Shark Attack at Deerfield Beach Florida
Surfer bitten by shark gets 50 stitches, says he'll have 'pretty sweet scar'
The day after receiving 50 stitches to sew up a shark bite in his left foot, 21-year-old surfer Peter Kirn said he'll have a "pretty sweet scar" to show for it.
Kirn recounted his shark encounter at a Tuesday afternoon press conference at Broward Health North, where he was rushed by ambulance with a bloody, throbbing foot.
He and a buddy were surfing near the Deerfield Beach International Fishing Pier Monday afternoon when a 5-foot spinner shark chomped his foot, Kirn said.
"I was just minding my business surfing," said Kirn, of Deerfield Beach. "I felt something just clamp my foot. I turned around and I saw a spinner shark going crazy."
He was about 50 yards from shore, a bit north of the pier when the shark, a fast-swimming, shallow-water-dwelling species, attacked.
After taking its bite, the shark swirled up and out of the water, Kirn fell off of his board, and that was the last he saw of the toothy predator. Kirn said he and his buddy looked at each other wide-eyed and he exclaimed: "Dude, I just got bit."
Peter Kirn, 21, was bitten by a 5-foot spinner shark while surfing near the Deerfield Beach Fishing Pier Monday afternoon. (Susan Stocker / Sun Sentinel)
It wasn't until after Kirn paddled and belly-rode a wave to shore that he realized how severe his injury was. "I could just feel it pulsing, and I saw gushing blood," he said.
Rushing on adrenaline, Kirn said he sprinted to the nearest lifeguard who cleansed the wound with peroxide and bandaged it with gauze. Paramedics took Kirn to the hospital where he remains in good condition. His release date has not yet been determined.
Dr. Nigel Sosan, the emergency room physician who treated Kirn, said it could've been worse.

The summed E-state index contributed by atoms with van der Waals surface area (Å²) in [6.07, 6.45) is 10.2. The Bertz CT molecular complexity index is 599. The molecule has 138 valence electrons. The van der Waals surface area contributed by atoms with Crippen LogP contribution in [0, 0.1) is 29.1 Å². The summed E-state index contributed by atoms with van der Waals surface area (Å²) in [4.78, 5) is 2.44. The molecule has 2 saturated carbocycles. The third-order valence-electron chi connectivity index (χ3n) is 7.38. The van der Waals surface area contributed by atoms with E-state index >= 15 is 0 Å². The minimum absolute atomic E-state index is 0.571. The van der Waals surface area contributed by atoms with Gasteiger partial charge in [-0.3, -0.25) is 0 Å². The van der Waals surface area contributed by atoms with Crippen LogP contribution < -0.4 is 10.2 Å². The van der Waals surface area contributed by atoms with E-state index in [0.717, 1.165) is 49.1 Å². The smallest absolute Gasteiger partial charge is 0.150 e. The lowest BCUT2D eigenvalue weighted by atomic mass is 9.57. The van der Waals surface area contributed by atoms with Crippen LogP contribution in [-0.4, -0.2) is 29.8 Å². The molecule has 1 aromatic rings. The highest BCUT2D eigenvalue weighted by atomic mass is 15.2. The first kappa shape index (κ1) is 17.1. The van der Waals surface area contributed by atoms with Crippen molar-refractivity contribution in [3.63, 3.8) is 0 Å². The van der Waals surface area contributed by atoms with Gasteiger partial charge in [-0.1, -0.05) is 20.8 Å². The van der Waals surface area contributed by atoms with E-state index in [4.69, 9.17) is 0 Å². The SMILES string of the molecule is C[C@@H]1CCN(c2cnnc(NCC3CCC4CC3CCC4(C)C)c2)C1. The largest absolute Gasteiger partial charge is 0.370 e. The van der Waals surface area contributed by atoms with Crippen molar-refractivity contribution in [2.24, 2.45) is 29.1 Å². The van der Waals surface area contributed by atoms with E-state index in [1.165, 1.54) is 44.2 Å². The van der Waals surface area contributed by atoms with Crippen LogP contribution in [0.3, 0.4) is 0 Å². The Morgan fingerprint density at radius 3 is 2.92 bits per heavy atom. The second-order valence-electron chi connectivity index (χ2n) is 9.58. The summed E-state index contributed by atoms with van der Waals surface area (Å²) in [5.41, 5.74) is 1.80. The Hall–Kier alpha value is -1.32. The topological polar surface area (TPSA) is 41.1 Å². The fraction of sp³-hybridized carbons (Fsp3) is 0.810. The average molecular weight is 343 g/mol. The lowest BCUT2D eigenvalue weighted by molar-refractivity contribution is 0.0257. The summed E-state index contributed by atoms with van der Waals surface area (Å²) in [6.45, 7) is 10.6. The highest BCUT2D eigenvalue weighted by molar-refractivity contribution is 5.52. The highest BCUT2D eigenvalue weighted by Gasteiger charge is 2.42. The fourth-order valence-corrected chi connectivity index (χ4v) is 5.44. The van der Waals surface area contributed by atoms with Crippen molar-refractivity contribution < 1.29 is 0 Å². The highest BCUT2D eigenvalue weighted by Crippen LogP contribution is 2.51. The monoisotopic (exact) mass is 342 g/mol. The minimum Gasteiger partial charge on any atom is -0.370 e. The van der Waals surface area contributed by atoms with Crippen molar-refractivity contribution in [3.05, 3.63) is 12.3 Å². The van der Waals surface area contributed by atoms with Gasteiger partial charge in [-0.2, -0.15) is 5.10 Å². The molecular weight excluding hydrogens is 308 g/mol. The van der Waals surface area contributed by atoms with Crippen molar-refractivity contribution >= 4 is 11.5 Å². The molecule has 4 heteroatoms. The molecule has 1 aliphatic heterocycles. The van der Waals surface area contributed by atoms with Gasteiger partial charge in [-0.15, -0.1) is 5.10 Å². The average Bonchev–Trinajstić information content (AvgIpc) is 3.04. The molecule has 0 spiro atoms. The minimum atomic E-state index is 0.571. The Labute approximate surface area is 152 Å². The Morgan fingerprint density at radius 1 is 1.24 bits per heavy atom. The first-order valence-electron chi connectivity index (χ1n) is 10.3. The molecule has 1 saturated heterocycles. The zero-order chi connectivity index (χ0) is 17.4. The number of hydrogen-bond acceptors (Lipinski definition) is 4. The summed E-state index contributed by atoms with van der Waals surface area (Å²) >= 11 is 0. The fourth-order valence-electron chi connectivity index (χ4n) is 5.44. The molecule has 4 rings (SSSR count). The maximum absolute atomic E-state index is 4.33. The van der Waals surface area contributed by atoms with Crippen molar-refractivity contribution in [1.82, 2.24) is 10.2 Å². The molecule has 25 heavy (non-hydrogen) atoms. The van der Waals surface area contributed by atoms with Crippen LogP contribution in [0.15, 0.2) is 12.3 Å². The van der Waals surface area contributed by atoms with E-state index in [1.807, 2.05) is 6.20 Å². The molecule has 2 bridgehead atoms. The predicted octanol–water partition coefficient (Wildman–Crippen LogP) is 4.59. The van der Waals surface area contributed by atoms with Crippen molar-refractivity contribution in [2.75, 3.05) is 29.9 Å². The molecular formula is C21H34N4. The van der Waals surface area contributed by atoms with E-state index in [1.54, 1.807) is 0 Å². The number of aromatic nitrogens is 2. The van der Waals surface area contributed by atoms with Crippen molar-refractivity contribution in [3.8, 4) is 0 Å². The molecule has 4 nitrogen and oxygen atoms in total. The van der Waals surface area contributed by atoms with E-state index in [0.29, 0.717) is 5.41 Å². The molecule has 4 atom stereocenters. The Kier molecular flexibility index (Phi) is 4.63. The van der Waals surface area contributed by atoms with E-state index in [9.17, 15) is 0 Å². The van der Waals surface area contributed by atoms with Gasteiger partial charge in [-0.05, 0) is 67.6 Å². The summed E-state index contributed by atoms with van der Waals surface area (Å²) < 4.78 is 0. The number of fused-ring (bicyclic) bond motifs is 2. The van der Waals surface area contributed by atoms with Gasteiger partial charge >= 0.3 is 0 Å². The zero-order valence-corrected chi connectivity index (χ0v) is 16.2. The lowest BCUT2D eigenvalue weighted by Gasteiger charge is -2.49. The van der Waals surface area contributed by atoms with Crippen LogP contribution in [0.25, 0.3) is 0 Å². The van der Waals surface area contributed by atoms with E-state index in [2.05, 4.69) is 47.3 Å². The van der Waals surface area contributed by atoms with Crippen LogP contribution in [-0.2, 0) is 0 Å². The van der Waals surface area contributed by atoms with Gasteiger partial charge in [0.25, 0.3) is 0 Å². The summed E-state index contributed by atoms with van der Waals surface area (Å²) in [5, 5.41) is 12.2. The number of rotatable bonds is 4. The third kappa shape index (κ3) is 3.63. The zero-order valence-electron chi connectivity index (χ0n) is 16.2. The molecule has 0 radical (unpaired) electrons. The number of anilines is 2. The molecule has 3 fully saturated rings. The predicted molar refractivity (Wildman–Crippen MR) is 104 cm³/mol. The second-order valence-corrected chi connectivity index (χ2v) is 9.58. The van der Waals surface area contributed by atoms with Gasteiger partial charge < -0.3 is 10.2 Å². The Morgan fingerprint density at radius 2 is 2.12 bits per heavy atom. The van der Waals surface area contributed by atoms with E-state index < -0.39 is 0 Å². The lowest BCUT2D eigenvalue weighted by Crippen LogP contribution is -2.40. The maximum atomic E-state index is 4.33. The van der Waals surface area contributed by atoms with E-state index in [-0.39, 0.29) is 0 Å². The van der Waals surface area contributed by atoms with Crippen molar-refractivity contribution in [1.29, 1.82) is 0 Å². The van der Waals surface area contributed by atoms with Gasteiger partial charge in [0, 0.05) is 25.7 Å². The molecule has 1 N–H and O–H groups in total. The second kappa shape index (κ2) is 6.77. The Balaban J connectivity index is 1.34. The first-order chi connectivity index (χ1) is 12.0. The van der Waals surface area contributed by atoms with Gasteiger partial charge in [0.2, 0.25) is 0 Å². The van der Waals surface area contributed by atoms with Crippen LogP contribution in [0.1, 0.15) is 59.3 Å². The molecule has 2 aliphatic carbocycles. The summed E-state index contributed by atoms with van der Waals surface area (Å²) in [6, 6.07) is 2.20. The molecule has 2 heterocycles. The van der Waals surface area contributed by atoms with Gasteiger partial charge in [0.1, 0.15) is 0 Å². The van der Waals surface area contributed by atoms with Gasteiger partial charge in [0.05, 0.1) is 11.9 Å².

"He had multiple ragged and overlapping wounds on his foot," Sosan said. "Lucky for him, it didn't get down to the bone."
Surfer Peter Kirn, 21, recovers after he was bitten by a shark off Deerfield Beach on Oct. 19, 2015.
Schools of baitfish have been plentiful in the water lately and with them come spinner sharks, Kirn said. "I've seen them all the time."
Spinner sharks, named so because of their tendency to erupt from the water in twirling leaps while feeding, are generally not a threat to humans but can become belligerent when excited by food.
"Spinners typically are non-aggressive with humans but they get aggressive with bait fish," said Evan Boyar, the hospital's medical director of emergency services. "They do like shallow waters."
Recognizable by the black tips on their dorsal fins, spinner sharks prefer tropical, warm, temperate waters. They can be found in the west Atlantic Ocean from North Carolina down to Florida, the Bahamas, Cuba, Brazil and up into the north Gulf of Mexico. They also swim the waters of Australia, the Indian Ocean and central western portions of the Pacific Ocean.
A lifelong surfer, Kirn said his father taught him how to ride as soon as he knew how to swim.
And like nearly all surfers who have experienced shark bites, Kirn said his love of wave riding trumps any fears of the prehistoric carnivores and he'll soon be paddling back into the lineup.
"I might think about it, but I like to surf, so I can't let something like this bother me," said Kirn, who works in the kitchen at the Delray Beach Club. "It was really fast. One big bite. It was crazy."